Do you ever feel forgetful and a little sluggish of mind? Do you wish you could pick up new skills more quickly and easily? Here's a tip: You can boost your learning power by beefing up your sleep routine.
Researchers at Northwestern University are among the latest to demonstrate that memory and ability for a recently learned skill is enhanced and strengthened by sleep. This is just the latest in a series of recent breakthroughs that are providing us with a deeper understanding of how sleep functions in the brain to support learning and memory.
In this study, researchers had people learn how to play two separate musical melodies using visual symbols. After learning to play the two tunes, participants took a 90-minute nap. During the nap, researchers played only one of the melodies. They also monitored brain activity during the nap period, in order to present the music during slow-wave sleep. Slow-wave sleep is a deep, non-REM phase of sleep, also known as delta sleep or stage three sleep. This is a restorative stage of sleep that has been linked in other research with the creation and consolidation of memory.
What did researchers discover?
When asked to replay the two melodies after their naps, the participants were able to re-play the song they'd heard during sleep with greater accuracy than the song they hadn't been exposed to while sleeping. Researchers also found that EEG measurements of brain activity during slow-wave sleep correlated to the degree of improvement in memory -- an indication that researchers may have been able to measure the very brain activity that was helping strengthen memory.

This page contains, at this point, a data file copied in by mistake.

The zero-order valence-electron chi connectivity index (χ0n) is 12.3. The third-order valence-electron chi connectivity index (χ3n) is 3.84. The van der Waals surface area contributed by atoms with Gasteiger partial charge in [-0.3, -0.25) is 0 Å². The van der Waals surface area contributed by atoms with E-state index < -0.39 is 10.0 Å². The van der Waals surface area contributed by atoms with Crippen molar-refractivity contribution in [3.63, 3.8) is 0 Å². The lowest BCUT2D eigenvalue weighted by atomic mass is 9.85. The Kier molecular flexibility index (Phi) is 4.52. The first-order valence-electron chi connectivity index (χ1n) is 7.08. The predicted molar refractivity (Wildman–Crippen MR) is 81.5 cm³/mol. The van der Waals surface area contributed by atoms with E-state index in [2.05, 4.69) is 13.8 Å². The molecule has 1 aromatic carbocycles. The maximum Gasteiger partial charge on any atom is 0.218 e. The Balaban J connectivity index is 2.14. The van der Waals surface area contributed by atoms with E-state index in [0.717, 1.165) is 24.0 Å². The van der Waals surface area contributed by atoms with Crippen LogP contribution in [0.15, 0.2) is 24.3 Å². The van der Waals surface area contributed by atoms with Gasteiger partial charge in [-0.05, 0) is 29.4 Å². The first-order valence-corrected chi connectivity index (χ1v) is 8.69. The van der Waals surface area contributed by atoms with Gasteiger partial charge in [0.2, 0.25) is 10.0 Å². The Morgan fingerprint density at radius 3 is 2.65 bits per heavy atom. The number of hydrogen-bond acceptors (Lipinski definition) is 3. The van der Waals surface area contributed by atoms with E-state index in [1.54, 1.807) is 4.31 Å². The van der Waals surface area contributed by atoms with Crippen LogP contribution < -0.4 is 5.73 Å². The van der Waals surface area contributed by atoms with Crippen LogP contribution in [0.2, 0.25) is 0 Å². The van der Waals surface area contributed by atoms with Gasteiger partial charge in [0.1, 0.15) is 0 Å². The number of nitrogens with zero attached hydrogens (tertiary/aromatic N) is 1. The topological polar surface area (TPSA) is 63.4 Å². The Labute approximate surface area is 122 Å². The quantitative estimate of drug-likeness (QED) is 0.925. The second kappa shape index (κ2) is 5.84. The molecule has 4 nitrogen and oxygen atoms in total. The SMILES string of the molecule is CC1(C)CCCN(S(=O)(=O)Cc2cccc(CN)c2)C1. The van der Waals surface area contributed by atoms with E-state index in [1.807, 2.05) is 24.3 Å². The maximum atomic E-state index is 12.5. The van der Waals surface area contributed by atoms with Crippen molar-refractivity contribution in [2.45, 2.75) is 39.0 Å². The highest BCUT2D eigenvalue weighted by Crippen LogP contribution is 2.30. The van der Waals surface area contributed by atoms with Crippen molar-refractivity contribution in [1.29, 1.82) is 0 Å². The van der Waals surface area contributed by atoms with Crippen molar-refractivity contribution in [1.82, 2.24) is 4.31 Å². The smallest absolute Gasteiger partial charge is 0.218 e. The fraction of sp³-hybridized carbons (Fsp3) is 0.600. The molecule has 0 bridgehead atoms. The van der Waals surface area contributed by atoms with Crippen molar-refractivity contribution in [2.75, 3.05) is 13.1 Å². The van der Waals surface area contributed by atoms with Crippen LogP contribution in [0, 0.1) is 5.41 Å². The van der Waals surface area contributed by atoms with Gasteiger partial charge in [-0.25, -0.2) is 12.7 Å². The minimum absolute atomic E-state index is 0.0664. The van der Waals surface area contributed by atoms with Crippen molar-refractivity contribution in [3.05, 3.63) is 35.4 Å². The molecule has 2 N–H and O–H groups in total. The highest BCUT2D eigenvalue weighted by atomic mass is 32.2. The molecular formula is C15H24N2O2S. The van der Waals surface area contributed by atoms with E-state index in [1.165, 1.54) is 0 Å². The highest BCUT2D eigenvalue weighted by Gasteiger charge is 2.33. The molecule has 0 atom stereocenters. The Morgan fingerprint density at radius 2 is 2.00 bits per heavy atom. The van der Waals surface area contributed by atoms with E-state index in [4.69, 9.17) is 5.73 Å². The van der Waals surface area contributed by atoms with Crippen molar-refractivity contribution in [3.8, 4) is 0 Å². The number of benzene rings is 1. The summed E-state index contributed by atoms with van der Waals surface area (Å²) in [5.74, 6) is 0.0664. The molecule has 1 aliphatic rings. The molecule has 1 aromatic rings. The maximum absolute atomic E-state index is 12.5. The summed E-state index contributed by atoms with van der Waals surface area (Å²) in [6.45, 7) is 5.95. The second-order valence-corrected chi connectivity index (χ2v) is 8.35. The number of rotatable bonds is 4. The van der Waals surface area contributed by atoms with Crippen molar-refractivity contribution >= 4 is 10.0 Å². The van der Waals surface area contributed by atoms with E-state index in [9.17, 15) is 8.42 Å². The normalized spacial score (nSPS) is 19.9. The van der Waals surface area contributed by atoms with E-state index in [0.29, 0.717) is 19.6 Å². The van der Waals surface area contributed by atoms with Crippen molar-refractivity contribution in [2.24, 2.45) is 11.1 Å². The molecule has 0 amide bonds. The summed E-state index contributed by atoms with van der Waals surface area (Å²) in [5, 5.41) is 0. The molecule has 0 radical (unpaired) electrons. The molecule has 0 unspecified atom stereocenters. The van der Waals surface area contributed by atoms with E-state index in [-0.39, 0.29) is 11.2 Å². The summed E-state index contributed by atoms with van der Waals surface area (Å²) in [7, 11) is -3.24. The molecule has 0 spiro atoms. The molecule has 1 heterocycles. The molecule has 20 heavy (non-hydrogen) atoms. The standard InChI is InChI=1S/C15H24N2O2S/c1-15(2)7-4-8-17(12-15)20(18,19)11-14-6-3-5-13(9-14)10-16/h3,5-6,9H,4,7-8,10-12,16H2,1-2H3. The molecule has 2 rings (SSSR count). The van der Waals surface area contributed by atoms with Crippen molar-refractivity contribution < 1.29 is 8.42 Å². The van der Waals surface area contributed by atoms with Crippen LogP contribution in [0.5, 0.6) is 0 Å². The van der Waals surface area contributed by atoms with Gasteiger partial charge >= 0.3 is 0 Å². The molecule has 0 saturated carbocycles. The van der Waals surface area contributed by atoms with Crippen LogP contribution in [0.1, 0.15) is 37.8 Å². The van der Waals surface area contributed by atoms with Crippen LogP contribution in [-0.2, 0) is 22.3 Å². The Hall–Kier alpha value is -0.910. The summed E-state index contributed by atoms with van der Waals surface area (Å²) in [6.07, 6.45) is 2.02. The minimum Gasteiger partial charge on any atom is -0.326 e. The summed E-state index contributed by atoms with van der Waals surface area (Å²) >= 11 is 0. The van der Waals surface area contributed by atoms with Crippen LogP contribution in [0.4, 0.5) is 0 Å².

The investigations into the relationships between sleep, learning, and memory are an exciting and very active area of scientific research. There have been a series of studies in recent months that show the advances made in our understanding of how sleep affects the brain and, in turn, our ability to learn new skills and to transfer that new learning into long-term memory:
- I wrote about this study, which investigated the role that sleep plays in converting new learning into established memories. Researchers found that students who slept shortly after memorizing two different sets of word pairs had better recall of the information they'd learned than those who didn't sleep for several hours.
This is fascinating stuff for any of us interested in the science of sleep and the science of the brain. But it's also important information for everybody, science-buff or not: Getting regular, restful, and plentiful sleep makes our minds -- and our memories -- work better.
Michael J. Breus, PhD
The Sleep Doctor™
Everything you do, you do better with a good night's sleep™
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